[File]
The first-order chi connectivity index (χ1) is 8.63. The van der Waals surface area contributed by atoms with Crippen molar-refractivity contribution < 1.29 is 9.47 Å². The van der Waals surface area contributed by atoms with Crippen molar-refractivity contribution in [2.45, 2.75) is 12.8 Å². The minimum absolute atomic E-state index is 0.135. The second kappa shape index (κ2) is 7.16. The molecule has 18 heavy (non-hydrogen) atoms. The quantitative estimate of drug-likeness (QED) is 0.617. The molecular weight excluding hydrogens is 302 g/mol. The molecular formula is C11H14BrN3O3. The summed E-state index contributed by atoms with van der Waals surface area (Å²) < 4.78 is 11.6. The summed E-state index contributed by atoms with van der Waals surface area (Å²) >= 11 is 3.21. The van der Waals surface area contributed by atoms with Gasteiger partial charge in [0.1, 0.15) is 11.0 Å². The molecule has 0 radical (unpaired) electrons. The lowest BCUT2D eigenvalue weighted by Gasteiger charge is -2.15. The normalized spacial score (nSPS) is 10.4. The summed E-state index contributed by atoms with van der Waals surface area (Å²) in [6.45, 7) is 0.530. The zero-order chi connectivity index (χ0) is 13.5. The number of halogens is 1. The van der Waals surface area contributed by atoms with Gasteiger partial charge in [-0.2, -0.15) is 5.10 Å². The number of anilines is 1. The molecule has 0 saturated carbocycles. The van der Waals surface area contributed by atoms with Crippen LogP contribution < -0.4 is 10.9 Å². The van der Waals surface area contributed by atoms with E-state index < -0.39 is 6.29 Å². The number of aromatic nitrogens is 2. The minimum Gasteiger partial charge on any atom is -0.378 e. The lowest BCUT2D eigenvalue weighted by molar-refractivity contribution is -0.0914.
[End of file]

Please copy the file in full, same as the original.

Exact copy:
The first-order chi connectivity index (χ1) is 8.63. The van der Waals surface area contributed by atoms with Crippen molar-refractivity contribution < 1.29 is 9.47 Å². The van der Waals surface area contributed by atoms with Crippen molar-refractivity contribution in [2.45, 2.75) is 12.8 Å². The minimum absolute atomic E-state index is 0.135. The second kappa shape index (κ2) is 7.16. The molecule has 18 heavy (non-hydrogen) atoms. The quantitative estimate of drug-likeness (QED) is 0.617. The molecular weight excluding hydrogens is 302 g/mol. The molecular formula is C11H14BrN3O3. The summed E-state index contributed by atoms with van der Waals surface area (Å²) < 4.78 is 11.6. The summed E-state index contributed by atoms with van der Waals surface area (Å²) >= 11 is 3.21. The van der Waals surface area contributed by atoms with Gasteiger partial charge in [0.1, 0.15) is 11.0 Å². The molecule has 0 radical (unpaired) electrons. The lowest BCUT2D eigenvalue weighted by Gasteiger charge is -2.15. The normalized spacial score (nSPS) is 10.4. The summed E-state index contributed by atoms with van der Waals surface area (Å²) in [6.45, 7) is 0.530. The zero-order chi connectivity index (χ0) is 13.5. The number of halogens is 1. The van der Waals surface area contributed by atoms with Gasteiger partial charge in [-0.2, -0.15) is 5.10 Å². The number of anilines is 1. The molecule has 0 saturated carbocycles. The van der Waals surface area contributed by atoms with Crippen LogP contribution < -0.4 is 10.9 Å². The van der Waals surface area contributed by atoms with E-state index < -0.39 is 6.29 Å². The number of aromatic nitrogens is 2. The minimum Gasteiger partial charge on any atom is -0.378 e. The lowest BCUT2D eigenvalue weighted by molar-refractivity contribution is -0.0914.